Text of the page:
The Journal of Experimental Biology. 2016 May 15;219(Pt 10):1437-48. doi: 10.1242/jeb.129361

    Mice (Mus musculus) form large and dynamic social groups and emit ultrasonic vocalizations in a variety of social contexts. Surprisingly, these vocalizations have been studied almost exclusively in the context of cues from only one social partner, despite the observation that in many social species the presence of additional listeners changes the structure of communication signals. Here, we show that male vocal behavior elicited by female odor is affected by the presence of a male audience - with changes in vocalization count, acoustic structure and syllable complexity. We further show that single sensory cues are not sufficient to elicit this audience effect, indicating that multiple cues may be necessary for an audience to be apparent. Together, these experiments reveal that some features of mouse vocal behavior are only expressed in more complex social situations, and introduce a powerful new assay for measuring detection of the presence of social partners in mice.

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    Truman LabFetter LabCardona Lab
    05/13/16 | The wiring diagram of a glomerular olfactory system.
    Berck ME, Khandelwal A, Claus L, Hernandez-Nunez L, Si G, Tabone CJ, Li F, Truman JW, Fetter RD, Louis M, Samuel AD, Cardona A
    eLife. 2016 May 13;5:. doi: 10.7554/eLife.14859

    The sense of smell enables animals to react to long-distance cues according to learned and innate valences. Here, we have mapped with electron microscopy the complete wiring diagram of the Drosophila larval antennal lobe, an olfactory neuropil similar to the vertebrate olfactory bulb. We found a canonical circuit with uniglomerular projection neurons (uPNs) relaying gain-controlled ORN activity to the mushroom body and the lateral horn. A second, parallel circuit with multiglomerular projection neurons (mPNs) and hierarchically connected local neurons (LNs) selectively integrates multiple ORN signals already at the first synapse. LN-LN synaptic connections putatively implement a bistable gain control mechanism that either computes odor saliency through panglomerular inhibition, or allows some glomeruli to respond to faint aversive odors in the presence of strong appetitive odors. This complete wiring diagram will support experimental and theoretical studies towards bridging the gap between circuits and behavior.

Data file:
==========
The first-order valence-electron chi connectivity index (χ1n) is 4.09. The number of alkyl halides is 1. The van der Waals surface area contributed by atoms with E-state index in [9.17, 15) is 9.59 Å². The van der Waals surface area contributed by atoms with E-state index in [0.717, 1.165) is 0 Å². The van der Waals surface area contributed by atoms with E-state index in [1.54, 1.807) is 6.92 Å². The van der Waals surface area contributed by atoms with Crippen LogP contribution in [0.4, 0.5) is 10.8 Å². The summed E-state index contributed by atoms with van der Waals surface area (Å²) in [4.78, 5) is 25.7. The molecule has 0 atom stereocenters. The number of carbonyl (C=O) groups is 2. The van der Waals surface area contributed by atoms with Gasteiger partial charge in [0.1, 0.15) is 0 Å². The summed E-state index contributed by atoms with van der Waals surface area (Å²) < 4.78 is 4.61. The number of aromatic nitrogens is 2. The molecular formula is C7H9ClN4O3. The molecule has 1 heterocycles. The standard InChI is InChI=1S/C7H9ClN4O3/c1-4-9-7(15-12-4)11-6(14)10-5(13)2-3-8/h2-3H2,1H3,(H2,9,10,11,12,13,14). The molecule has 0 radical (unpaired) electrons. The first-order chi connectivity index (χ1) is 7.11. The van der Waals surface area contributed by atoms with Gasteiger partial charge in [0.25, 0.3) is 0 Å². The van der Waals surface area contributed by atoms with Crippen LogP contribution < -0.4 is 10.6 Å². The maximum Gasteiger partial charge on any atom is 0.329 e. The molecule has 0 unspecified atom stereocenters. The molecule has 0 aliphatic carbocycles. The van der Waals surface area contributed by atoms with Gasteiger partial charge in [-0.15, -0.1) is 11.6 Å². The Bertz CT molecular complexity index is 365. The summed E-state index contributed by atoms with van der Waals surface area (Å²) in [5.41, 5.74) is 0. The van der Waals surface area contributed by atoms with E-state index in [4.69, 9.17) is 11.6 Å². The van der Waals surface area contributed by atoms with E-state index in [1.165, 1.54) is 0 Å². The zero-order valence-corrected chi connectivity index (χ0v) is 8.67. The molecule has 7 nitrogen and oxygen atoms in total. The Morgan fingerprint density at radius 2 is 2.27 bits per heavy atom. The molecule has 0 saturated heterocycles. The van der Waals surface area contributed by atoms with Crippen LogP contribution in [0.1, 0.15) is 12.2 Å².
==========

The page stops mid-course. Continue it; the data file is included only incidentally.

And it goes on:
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    Gonen Lab
    05/11/16 | Modeling truncated pixel values of faint reflections in MicroED images.
    Hattne J, Shi D, de la Cruz MJ, Reyes FE, Gonen T
    Journal of Applied Crystallography. 2016 May 11;49(3):. doi: 10.1107/S1600576716007196

    The weak pixel counts surrounding the Bragg spots in a diffraction image are important for establishing a model of the background underneath the peak and estimating the reliability of the integrated intensities. Under certain circumstances, particularly with equipment not optimized for low-intensity measurements, these pixel values may be corrupted by corrections applied to the raw image. This can lead to truncation of low pixel counts, resulting in anomalies in the integrated Bragg intensities, such as systematically higher signal-to-noise ratios. A correction for this effect can be approximated by a three-parameter lognormal distribution fitted to the weakly positive-valued pixels at similar scattering angles. The procedure is validated by the improved refinement of an atomic model against structure factor amplitudes derived from corrected micro-electron diffraction (MicroED) images.